with a long piece of fence wire wound around a piece of asbestos, gives
results equally as good and at a very small part of the first cost.

It is possible to construct a machine which will eliminate all losses in
the resistance; in other words, eliminate all resistance in series with the
arc. A machine of this kind will save its cost within a very short time,
providing the welder is used to any extent.

Putting it in figures, the results are as follows for average conditions.
Current at 2c per kilowatt hour, metallic electrode arc of 150 amperes,
carbon arc 500 amperes; voltage across the metallic electrode arc 20,
voltage across the carbon arc 35. Supply current 220 volts, direct. In the
case of the metallic electrode, if resistance is used, the cost of running
this arc is sixty-six cents per hour. With the carbon electrode, $2.20 per
hour. If a motor generator set with a seventy volt constant potential
machine is used for a welder, the cost will be as follows:

Metallic electrode 25.2c. Carbon electrode 84c per hour. With a machine
which will deliver the required voltage at the arc and eliminate all the
resistance in series with the arc, the cost will be as follows: Metallic
electrode 7.2c per hour; carbon electrode 42c per hour. This is with the
understanding that the arc is held constant and continuously at its full
value. This, however, is practically impossible and the actual load factor
is approximately fifty per cent, which would mean that operating a welder
as it is usually operated, this result will be reduced to one-half of that
stated in all cases.



Smithing, or blacksmithing, is the process of working heated iron, steel or
other metals by forging, bending or welding them.

_The Forge._--The metal is heated in a forge consisting of a shallow
pan for holding the fire, in the center of which is an opening from below
through which air is forced to make a hot fire.

[Illustration: Figure 48.--Tuyere Construction on a Forge]

Air is forced through this hole, called a "tuyere" (Figure 48) by means of
a hand bellows, a rotary fan operated with crank or lever, or with a fan
driven from an electric motor. The harder the air is driven into the fire
above the tuyere the more oxygen is furnished and the hotter the fire

Directly below the tuyere is an opening through which the ashes that drop
from the fire may be cleaned out.

_The Fire._--The fire is made by placing a small piece of waste soaked
in oil, kerosene or gasoline, over the tuyere, lighting the waste, then
starting the fan or blower slowly. Gradually cover the waste, while it is
burning brightly, with a layer of soft coal. The coal will catch fire and
burn after the waste has been consumed. A piece of waste half the size of a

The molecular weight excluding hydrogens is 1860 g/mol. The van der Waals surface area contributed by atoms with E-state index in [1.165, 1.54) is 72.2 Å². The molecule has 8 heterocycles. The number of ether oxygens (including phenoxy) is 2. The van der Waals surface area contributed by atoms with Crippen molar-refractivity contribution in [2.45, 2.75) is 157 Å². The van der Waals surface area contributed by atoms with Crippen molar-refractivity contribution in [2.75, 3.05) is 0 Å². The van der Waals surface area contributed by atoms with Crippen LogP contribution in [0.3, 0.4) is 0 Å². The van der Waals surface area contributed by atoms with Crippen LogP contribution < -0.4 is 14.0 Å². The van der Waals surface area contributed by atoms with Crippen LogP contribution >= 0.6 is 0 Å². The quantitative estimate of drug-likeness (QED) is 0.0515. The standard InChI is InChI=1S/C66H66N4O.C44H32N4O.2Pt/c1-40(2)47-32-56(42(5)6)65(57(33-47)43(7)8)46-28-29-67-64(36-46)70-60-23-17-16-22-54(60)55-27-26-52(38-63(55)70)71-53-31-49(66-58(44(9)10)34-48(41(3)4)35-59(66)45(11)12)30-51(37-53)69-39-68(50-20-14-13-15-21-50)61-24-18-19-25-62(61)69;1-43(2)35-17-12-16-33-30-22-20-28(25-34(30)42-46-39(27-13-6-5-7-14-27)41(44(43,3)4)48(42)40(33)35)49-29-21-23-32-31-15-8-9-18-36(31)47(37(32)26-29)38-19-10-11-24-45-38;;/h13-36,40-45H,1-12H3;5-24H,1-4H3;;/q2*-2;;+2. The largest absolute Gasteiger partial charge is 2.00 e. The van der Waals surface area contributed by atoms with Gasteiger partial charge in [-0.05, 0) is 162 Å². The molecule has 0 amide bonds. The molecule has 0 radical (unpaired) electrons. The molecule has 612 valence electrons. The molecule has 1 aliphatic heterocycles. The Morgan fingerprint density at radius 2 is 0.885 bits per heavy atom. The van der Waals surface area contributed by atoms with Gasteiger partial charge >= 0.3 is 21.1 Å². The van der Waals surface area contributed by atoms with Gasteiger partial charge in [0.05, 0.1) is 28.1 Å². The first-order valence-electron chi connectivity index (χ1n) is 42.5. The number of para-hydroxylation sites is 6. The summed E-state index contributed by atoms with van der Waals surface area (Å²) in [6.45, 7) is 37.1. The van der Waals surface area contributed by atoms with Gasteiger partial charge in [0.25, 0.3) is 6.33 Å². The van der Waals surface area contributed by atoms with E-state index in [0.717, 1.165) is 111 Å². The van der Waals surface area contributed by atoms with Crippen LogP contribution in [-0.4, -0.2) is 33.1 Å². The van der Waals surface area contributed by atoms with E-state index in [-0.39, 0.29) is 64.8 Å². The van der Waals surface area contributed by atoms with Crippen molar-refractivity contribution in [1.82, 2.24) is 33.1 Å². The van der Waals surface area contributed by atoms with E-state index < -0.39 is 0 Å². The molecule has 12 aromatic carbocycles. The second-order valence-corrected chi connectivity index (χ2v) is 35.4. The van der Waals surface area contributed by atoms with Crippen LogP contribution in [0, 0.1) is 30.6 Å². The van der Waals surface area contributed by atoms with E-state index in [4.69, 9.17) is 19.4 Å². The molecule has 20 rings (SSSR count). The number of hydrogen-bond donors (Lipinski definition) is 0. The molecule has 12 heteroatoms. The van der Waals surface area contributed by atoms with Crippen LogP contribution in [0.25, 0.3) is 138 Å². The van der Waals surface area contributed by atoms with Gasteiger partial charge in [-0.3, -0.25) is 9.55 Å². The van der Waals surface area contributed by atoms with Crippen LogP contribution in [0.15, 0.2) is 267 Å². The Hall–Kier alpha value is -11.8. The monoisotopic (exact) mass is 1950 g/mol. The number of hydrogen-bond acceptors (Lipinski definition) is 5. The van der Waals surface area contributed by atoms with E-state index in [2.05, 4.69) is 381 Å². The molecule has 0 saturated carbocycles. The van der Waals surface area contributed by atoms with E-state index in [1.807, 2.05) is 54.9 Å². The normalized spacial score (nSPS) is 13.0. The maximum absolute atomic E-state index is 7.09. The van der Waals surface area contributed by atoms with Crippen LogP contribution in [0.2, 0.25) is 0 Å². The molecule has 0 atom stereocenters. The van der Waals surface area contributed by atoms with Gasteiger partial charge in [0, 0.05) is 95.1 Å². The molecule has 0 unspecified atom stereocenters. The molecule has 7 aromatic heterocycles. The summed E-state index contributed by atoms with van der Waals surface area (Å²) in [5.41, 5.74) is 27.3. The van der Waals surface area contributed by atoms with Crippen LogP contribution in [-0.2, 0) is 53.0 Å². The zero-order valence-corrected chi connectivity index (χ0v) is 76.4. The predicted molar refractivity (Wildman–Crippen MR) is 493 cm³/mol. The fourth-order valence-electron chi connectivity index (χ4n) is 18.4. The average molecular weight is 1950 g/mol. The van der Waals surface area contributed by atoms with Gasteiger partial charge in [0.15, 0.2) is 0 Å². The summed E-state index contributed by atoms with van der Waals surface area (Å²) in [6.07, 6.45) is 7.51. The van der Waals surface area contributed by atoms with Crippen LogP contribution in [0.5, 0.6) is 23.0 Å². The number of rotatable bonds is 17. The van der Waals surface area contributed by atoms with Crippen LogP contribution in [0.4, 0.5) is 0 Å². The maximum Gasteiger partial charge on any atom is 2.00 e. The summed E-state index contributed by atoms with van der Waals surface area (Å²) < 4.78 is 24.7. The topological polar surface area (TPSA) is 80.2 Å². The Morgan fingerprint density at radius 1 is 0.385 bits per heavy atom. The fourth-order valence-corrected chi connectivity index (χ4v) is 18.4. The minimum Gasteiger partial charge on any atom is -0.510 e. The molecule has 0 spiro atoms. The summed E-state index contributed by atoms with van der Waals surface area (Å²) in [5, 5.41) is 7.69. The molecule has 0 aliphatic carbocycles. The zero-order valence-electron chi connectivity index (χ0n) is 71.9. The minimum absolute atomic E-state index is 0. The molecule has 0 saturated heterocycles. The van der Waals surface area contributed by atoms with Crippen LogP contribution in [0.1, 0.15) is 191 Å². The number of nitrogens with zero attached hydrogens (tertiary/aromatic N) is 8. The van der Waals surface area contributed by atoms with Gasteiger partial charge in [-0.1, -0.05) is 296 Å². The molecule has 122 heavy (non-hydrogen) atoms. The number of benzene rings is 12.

person's hand is ample for this purpose.

The fuel should be "smithing coal." A lump of smithing coal breaks easily,
shows clean and even on all sides and should not break into layers. The
coal is broken into fine pieces and wet before being used on the fire.

The fire should be kept deep enough so that there is always three or four
inches of fire below the piece of metal to be heated and there should be
enough fire above the work so that no part of the metal being heated comes
in contact with the air. The fire should be kept as small as possible while
following these rules as to depth.

To make the fire larger, loosen the coal around the edges. To make the fire
smaller, pack wet coal around the edges in a compact mass and loosen the
fire in the center. Add fresh coal only around the edges of the fire. It
will turn to coke and can then be raked onto the fire. Blow only enough air
into the fire to keep it burning brightly, not so much that the fire is
blown up through the top of the coal pack. To prevent the fire from going
out between jobs, stick a piece of soft wood into it and cover with fresh
wet coal.

_Tools._--The _hammer_ is a ball pene, or blacksmith's hammer,
weighing about a pound and a half.

The _sledge_ is a heavy hammer, weighing from 5 to 20 pounds and
having a handle 30 to 36 inches long.

The _anvil_ is a heavy piece of wrought iron (Figure 49), faced with
steel and having four legs. It has a pointed horn on one end, an
overhanging tail on the other end and a flat top. In the tail there is a
square hole called the "hardie" hole and a round one called the "spud"

[Illustration: Figure 49.--Anvil, Showing Horn, Tail, Hardie Hole and Spud

_Tongs_, with handles about one foot long and jaws suitable for
holding the work, are used. To secure a firm grip on the work, the jaws may
be heated red hot and hammered into shape over the piece to be held, thus
giving a properly formed jaw. Jaws should touch the work along their entire

The _set hammer_ is a hammer, one end of whose head is square and
flat, and from this face the head tapers evenly to the other face. The
large face is about 1-1/4 inches square.

The _flatter_ is a hammer having one face of its head flat and about